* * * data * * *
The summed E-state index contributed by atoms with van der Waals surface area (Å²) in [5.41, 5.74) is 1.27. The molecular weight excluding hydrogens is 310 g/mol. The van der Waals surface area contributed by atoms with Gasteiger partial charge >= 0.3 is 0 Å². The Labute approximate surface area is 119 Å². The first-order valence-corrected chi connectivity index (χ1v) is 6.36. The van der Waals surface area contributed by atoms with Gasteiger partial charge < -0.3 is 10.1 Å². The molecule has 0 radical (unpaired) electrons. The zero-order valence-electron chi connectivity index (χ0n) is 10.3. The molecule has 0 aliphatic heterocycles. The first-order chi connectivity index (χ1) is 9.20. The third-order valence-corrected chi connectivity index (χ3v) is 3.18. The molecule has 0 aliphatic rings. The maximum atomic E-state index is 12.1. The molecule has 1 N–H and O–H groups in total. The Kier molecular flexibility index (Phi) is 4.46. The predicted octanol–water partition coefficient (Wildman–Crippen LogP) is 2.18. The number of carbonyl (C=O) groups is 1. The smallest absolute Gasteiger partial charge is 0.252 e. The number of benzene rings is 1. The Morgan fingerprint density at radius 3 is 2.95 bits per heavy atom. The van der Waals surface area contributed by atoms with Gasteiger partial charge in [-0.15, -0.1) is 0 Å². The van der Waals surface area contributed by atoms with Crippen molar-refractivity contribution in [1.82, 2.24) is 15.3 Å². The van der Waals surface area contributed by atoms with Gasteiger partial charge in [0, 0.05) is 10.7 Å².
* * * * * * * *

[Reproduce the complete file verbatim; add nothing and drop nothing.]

The summed E-state index contributed by atoms with van der Waals surface area (Å²) in [5.41, 5.74) is 1.27. The molecular weight excluding hydrogens is 310 g/mol. The van der Waals surface area contributed by atoms with Gasteiger partial charge >= 0.3 is 0 Å². The Labute approximate surface area is 119 Å². The first-order valence-corrected chi connectivity index (χ1v) is 6.36. The van der Waals surface area contributed by atoms with Gasteiger partial charge < -0.3 is 10.1 Å². The molecule has 0 radical (unpaired) electrons. The zero-order valence-electron chi connectivity index (χ0n) is 10.3. The molecule has 0 aliphatic heterocycles. The first-order chi connectivity index (χ1) is 9.20. The third-order valence-corrected chi connectivity index (χ3v) is 3.18. The molecule has 0 aliphatic rings. The maximum atomic E-state index is 12.1. The molecule has 1 N–H and O–H groups in total. The Kier molecular flexibility index (Phi) is 4.46. The predicted octanol–water partition coefficient (Wildman–Crippen LogP) is 2.18. The number of carbonyl (C=O) groups is 1. The smallest absolute Gasteiger partial charge is 0.252 e. The number of benzene rings is 1. The Morgan fingerprint density at radius 3 is 2.95 bits per heavy atom. The van der Waals surface area contributed by atoms with Gasteiger partial charge in [-0.15, -0.1) is 0 Å². The van der Waals surface area contributed by atoms with Crippen molar-refractivity contribution in [1.82, 2.24) is 15.3 Å². The van der Waals surface area contributed by atoms with Gasteiger partial charge in [0, 0.05) is 10.7 Å².